South African flag

South Africa, My House, My Home – Proudly ZA!

Never mind the shadows over the nation after getting beaten by the Japanese at the rugby on Saturday. Just listen to eVOid’s Shadows and all will be right with the world.

If you’re younger than 40-ish you probably have no idea who eVoid is. Never mind – they are an 80s South African band. Their music is so evocative of Africa, South Africa in particular, that it stirs something deep within me each time I listen to it.

I grooved to eVoid on the way home today and it made the traffic bearable. This is when I don’t mind sitting in traffic because I simply don’t want the music to end. Oh, and the scary thing – I had this song on repeat! I’m weird that way!

WordPress’s daily prompt today is Home Turf, and we’re asked to name five things that make our house a home. I’m taking a bit of licence here and making this post about South Africa, my house my home. This house has about 55 million people living in it, give or take a few million.

Well, eVOid’s music is the first thing that makes this house a home.

traffic in the city by
Early morning Joburg traffic; the glow of the pre-rising sun a beautiful cold backdrop to the frenetic traffic, even at that early hour

The second one is the sheer courage and determination of us as a people. Despite all the problems facing our country, South Africans are determined. Nothing was a more stark reminder of this than the lady I saw very early this morning selling breakfast to construction workers before their workday started.

This country is full of determined budding entrepreneurs like this lady. She may just be putting food on her family’s table, but it takes courage and determination to get up when most people are fast asleep, cook a big batch of mielie meal and other nutritious food, pack it into plastic buckets, and set up a stall outside a taxi rank or construction site and sell it to hungry workers who haven’t had time to eat breakfast before leaving home. This is the equivalent of the food truck to be found outside office buildings.

The contrast between rich and poor areas in Africa. The poor township of Alexandra in the foreground in contrasted with the rich Sandton skyline in the distance.
The contrast between rich and poor areas in Africa. The poor township of Alexandra in the foreground in contrasted with the rich Sandton skyline in the distance.

Thirdly, the variety of South African accents and the eleven official languages. My ears prick up at the sound of these accents and languages wherever I am in the world. There’s an immediate familiarity and we gravitate towards each other. Who else speaks Afrikaans or another of the official languages (that is not English off course because the whole world understands English) to each other when travelling so that we can’t be understood? Che and I certainly do even though Afrikaans is our third language.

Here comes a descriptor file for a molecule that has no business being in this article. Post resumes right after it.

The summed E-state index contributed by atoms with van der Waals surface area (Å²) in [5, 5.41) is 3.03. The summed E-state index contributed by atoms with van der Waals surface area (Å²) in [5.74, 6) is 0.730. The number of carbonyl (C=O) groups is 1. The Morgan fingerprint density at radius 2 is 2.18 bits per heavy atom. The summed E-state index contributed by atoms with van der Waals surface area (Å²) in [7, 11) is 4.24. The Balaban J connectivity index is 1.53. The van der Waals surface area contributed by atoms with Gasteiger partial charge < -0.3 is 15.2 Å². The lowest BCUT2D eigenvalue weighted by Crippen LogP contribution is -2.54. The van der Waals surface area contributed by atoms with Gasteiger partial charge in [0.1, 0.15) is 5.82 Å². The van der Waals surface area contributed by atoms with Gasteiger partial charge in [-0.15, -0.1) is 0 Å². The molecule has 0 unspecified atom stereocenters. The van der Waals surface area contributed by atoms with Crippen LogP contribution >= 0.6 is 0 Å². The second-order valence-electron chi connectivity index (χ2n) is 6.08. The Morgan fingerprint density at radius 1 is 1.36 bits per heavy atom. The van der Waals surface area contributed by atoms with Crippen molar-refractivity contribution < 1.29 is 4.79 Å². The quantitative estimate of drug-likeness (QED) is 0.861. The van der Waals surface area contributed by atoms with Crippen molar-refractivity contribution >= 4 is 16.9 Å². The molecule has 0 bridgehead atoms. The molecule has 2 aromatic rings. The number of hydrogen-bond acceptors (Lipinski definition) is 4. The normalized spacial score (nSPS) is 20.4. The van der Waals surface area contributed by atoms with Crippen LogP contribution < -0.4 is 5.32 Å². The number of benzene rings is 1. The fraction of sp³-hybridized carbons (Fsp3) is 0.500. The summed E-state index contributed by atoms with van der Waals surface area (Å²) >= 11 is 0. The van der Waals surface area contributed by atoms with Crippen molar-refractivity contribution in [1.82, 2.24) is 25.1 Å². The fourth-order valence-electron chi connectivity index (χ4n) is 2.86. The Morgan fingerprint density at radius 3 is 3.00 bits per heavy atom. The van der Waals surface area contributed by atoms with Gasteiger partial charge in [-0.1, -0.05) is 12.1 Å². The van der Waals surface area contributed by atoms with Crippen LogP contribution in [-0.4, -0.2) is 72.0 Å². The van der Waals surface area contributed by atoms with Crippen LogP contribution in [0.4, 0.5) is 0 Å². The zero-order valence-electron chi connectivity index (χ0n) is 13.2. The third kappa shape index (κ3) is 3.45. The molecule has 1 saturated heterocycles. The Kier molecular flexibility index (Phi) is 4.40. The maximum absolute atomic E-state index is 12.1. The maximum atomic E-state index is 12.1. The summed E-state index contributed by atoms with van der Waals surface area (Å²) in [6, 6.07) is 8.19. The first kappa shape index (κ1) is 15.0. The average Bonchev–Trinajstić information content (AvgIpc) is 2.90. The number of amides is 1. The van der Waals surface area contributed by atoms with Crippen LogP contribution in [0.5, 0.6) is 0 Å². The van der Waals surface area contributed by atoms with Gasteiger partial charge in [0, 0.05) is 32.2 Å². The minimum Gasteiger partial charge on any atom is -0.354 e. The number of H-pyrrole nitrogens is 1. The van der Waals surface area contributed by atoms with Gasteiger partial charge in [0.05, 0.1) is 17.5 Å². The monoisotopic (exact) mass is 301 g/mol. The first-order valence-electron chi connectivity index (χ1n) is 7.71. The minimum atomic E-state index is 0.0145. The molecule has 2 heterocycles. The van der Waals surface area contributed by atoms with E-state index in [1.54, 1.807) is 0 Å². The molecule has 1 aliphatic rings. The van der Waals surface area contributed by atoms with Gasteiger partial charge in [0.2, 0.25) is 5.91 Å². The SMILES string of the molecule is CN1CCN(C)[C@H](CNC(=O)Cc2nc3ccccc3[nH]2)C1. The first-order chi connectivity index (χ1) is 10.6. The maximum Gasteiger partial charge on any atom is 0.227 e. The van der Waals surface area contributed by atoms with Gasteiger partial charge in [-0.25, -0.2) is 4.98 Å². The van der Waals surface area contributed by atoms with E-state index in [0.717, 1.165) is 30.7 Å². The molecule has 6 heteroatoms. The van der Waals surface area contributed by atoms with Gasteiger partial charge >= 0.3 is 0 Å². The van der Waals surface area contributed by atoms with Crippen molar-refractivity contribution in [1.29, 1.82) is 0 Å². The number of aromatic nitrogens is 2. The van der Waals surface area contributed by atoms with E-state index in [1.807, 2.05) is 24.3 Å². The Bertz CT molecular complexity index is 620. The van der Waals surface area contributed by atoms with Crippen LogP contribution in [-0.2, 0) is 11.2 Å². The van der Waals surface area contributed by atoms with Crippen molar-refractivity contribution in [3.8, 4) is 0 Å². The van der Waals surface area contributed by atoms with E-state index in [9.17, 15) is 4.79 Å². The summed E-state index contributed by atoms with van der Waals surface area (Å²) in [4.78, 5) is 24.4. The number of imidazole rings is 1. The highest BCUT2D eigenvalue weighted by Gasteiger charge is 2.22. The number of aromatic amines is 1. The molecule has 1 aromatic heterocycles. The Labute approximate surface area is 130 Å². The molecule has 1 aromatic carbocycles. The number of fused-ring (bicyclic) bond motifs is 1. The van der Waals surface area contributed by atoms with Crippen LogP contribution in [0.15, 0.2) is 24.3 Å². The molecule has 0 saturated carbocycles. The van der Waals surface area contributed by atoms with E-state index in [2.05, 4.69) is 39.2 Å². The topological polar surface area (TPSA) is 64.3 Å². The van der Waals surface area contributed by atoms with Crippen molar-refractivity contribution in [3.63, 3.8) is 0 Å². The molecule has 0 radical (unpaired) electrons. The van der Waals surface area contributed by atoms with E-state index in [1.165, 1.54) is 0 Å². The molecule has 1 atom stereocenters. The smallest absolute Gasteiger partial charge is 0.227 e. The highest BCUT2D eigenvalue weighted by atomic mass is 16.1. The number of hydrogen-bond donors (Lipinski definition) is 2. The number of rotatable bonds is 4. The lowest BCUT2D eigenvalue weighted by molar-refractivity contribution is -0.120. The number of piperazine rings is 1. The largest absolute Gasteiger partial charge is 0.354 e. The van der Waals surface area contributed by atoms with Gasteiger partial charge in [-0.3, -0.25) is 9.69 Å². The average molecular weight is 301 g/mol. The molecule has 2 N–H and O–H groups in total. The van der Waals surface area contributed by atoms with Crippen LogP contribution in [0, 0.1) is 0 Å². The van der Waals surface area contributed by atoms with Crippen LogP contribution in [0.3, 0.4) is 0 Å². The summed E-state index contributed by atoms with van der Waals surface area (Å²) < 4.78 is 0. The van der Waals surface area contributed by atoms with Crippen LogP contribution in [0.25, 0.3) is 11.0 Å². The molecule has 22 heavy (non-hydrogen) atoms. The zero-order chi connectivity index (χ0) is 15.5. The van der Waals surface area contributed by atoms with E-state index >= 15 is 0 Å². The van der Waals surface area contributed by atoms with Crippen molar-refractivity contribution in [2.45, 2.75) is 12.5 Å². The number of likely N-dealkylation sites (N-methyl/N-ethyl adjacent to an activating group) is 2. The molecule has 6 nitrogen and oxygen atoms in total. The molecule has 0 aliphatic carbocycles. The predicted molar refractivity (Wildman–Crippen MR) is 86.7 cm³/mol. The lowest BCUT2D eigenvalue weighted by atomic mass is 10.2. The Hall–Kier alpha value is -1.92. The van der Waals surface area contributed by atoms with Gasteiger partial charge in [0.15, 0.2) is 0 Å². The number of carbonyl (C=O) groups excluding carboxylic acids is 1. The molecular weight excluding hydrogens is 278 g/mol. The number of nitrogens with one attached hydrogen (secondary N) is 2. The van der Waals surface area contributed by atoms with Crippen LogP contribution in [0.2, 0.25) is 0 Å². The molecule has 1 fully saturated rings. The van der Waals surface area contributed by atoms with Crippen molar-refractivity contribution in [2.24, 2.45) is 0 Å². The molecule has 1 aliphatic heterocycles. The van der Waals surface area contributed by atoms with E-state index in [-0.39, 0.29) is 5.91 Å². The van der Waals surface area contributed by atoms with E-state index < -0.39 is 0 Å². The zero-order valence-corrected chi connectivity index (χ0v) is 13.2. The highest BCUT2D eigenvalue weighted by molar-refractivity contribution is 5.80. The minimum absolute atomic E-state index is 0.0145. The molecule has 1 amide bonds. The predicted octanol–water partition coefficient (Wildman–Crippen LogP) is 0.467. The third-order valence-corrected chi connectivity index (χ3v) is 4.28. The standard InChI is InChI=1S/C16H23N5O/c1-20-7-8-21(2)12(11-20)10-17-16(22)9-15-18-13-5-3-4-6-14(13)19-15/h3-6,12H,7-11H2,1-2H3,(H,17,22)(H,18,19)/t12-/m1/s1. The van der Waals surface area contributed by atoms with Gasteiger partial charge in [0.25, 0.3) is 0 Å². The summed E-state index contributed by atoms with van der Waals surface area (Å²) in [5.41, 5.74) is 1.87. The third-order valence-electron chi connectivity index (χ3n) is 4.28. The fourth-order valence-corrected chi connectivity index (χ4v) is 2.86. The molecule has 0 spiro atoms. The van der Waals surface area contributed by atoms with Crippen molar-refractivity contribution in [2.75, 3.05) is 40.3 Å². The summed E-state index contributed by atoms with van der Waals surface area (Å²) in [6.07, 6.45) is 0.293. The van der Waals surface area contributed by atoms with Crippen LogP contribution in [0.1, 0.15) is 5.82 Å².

In position number four – these are in no particular order – are the Outsurance points people! They are simply the best thing to get traffic flowing when the robots (see number five below) are out. They are professional and assertive – you have to be, to be able to control South African drivers who just want to get to work or home. When one of these individuals points at you and tells you to stop, you stop! They are courteous and I love it that they always pair up. They’re instantly recognisable in their scooters and familiar colours.

The bundu bush
The bundu bush

Number five is the uniquely South African terminology. Here’s a taster:

  • Robots – they are not those science fiction automated characters, this is what we call traffic lights
  • Lekker – nice!
  • Ja – yes
  • China – not a citizen of China, it means a friend
  • Howzit! – how are you?
  • Ag shame! – it can mean so much! From expressing compassion, “Ag shame the Bokke lost on Saturday” to an expression of endearment, “Ag shame, did you see how cute the baby looked?”
  • Eina (pronounced “ay-nah”)  – ouch!
  • Fundi – an expert
  • Sorry – it sometimes means “sorry” but many times it can also mean “excuse me” or “let me pass through” or is used to sympathise with someone, like this, “Eina I stubbed my toe on the bed,” – other person’s response, “Oh, sorry.”
  • Bundu – wildness or bush area

There are so many more, you just have to google South Africanisms.

We speak English here in South Africa so you don’t need a phrase book, but if you don’t come armed with an alphabetised list of these terms you may just think that we speak funny and not understand us at all (this last sentence is a South Africanism, in case you’re wondering what “speaking funny” is – it doesn’t mean that we’re all cracking jokes the whole day, it means “weird or strange”…in that context off-course. Use it in another context, like “Trevor Noah is a funny person” and it means exactly that – “funny haha”! Because Trevor Noah is a funny guy).

In case you’ve gotten this far, and are wondering, this whole post is written the way us South Africans speak. The grammar is not always correct but we understand each other, in this house I call a home – South Africa!

Here at last is the promised video of eVoid’s Shadow. Enjoy and I hope you put it really loud and dance to it.


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